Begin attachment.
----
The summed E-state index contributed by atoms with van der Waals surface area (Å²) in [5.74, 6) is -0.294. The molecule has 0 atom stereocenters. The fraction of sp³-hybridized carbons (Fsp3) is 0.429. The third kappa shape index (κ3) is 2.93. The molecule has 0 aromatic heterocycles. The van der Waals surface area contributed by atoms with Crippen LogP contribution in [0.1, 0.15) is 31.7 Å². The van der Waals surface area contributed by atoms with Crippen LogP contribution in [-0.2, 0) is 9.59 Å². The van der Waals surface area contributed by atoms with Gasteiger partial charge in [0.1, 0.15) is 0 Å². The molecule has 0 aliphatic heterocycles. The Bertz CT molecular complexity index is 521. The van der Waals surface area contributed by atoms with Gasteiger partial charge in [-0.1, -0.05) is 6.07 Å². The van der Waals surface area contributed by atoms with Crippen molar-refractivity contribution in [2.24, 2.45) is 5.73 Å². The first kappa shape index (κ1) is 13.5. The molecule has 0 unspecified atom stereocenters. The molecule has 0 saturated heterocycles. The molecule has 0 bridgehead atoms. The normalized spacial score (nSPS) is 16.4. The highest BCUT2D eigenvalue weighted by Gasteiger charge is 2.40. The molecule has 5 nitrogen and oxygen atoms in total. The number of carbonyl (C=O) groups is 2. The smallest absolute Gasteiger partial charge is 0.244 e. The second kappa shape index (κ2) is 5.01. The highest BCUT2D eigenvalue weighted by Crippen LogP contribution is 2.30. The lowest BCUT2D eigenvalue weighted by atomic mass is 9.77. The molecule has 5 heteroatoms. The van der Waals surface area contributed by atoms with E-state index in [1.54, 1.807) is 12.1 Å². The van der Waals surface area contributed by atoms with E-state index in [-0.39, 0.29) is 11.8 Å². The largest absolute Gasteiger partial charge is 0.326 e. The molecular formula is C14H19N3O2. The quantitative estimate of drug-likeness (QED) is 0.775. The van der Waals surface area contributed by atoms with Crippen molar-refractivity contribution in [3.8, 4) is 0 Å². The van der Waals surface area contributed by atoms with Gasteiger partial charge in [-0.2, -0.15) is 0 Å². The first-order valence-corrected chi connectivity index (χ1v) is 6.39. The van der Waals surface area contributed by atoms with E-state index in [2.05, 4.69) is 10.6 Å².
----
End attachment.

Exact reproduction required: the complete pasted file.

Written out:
The summed E-state index contributed by atoms with van der Waals surface area (Å²) in [5.74, 6) is -0.294. The molecule has 0 atom stereocenters. The fraction of sp³-hybridized carbons (Fsp3) is 0.429. The third kappa shape index (κ3) is 2.93. The molecule has 0 aromatic heterocycles. The van der Waals surface area contributed by atoms with Crippen LogP contribution in [0.1, 0.15) is 31.7 Å². The van der Waals surface area contributed by atoms with Crippen LogP contribution in [-0.2, 0) is 9.59 Å². The van der Waals surface area contributed by atoms with Gasteiger partial charge in [0.1, 0.15) is 0 Å². The molecule has 0 aliphatic heterocycles. The Bertz CT molecular complexity index is 521. The van der Waals surface area contributed by atoms with Gasteiger partial charge in [-0.1, -0.05) is 6.07 Å². The van der Waals surface area contributed by atoms with Crippen molar-refractivity contribution in [2.24, 2.45) is 5.73 Å². The first kappa shape index (κ1) is 13.5. The molecule has 0 unspecified atom stereocenters. The molecule has 0 saturated heterocycles. The molecule has 0 bridgehead atoms. The normalized spacial score (nSPS) is 16.4. The highest BCUT2D eigenvalue weighted by Gasteiger charge is 2.40. The molecule has 5 nitrogen and oxygen atoms in total. The number of carbonyl (C=O) groups is 2. The smallest absolute Gasteiger partial charge is 0.244 e. The second kappa shape index (κ2) is 5.01. The highest BCUT2D eigenvalue weighted by Crippen LogP contribution is 2.30. The lowest BCUT2D eigenvalue weighted by atomic mass is 9.77. The molecule has 5 heteroatoms. The van der Waals surface area contributed by atoms with E-state index in [1.54, 1.807) is 12.1 Å². The van der Waals surface area contributed by atoms with E-state index in [-0.39, 0.29) is 11.8 Å². The largest absolute Gasteiger partial charge is 0.326 e. The molecular formula is C14H19N3O2. The quantitative estimate of drug-likeness (QED) is 0.775. The van der Waals surface area contributed by atoms with Crippen molar-refractivity contribution in [3.8, 4) is 0 Å². The van der Waals surface area contributed by atoms with Gasteiger partial charge in [-0.2, -0.15) is 0 Å². The first-order valence-corrected chi connectivity index (χ1v) is 6.39. The van der Waals surface area contributed by atoms with E-state index in [2.05, 4.69) is 10.6 Å².